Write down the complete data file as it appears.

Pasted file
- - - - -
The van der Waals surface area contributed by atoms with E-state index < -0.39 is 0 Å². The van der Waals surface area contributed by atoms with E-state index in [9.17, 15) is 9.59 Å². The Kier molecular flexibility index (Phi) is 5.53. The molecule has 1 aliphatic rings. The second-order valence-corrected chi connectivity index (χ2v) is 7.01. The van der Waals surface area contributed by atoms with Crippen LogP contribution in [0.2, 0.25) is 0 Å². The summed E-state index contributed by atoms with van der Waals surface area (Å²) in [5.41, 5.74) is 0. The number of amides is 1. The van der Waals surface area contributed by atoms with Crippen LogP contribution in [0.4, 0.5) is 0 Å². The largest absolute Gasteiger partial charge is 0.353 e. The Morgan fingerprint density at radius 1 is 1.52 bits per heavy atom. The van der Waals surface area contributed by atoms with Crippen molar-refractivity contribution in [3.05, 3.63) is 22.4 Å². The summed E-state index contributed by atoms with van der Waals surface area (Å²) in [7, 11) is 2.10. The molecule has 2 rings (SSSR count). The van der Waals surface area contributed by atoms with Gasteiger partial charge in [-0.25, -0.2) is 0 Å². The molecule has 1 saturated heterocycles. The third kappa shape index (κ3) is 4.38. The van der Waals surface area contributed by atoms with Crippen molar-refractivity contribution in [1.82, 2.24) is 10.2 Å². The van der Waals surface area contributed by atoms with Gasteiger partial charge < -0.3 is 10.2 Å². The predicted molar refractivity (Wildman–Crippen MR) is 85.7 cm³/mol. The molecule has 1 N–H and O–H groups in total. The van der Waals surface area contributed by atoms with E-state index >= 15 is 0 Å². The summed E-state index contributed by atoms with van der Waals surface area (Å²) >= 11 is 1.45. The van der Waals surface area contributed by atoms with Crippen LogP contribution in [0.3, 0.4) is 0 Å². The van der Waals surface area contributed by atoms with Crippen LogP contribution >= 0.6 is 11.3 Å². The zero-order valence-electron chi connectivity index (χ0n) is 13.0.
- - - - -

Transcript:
The van der Waals surface area contributed by atoms with E-state index < -0.39 is 0 Å². The van der Waals surface area contributed by atoms with E-state index in [9.17, 15) is 9.59 Å². The Kier molecular flexibility index (Phi) is 5.53. The molecule has 1 aliphatic rings. The second-order valence-corrected chi connectivity index (χ2v) is 7.01. The van der Waals surface area contributed by atoms with Crippen LogP contribution in [0.2, 0.25) is 0 Å². The summed E-state index contributed by atoms with van der Waals surface area (Å²) in [5.41, 5.74) is 0. The number of amides is 1. The van der Waals surface area contributed by atoms with Crippen LogP contribution in [0.4, 0.5) is 0 Å². The largest absolute Gasteiger partial charge is 0.353 e. The Morgan fingerprint density at radius 1 is 1.52 bits per heavy atom. The van der Waals surface area contributed by atoms with Crippen molar-refractivity contribution in [3.05, 3.63) is 22.4 Å². The summed E-state index contributed by atoms with van der Waals surface area (Å²) in [7, 11) is 2.10. The molecule has 2 rings (SSSR count). The van der Waals surface area contributed by atoms with Gasteiger partial charge in [-0.25, -0.2) is 0 Å². The molecule has 1 saturated heterocycles. The third kappa shape index (κ3) is 4.38. The van der Waals surface area contributed by atoms with Crippen molar-refractivity contribution in [1.82, 2.24) is 10.2 Å². The van der Waals surface area contributed by atoms with Gasteiger partial charge < -0.3 is 10.2 Å². The predicted molar refractivity (Wildman–Crippen MR) is 85.7 cm³/mol. The molecule has 1 N–H and O–H groups in total. The van der Waals surface area contributed by atoms with E-state index >= 15 is 0 Å². The summed E-state index contributed by atoms with van der Waals surface area (Å²) >= 11 is 1.45. The van der Waals surface area contributed by atoms with Crippen LogP contribution in [0.3, 0.4) is 0 Å². The van der Waals surface area contributed by atoms with Crippen LogP contribution >= 0.6 is 11.3 Å². The zero-order valence-electron chi connectivity index (χ0n) is 13.0.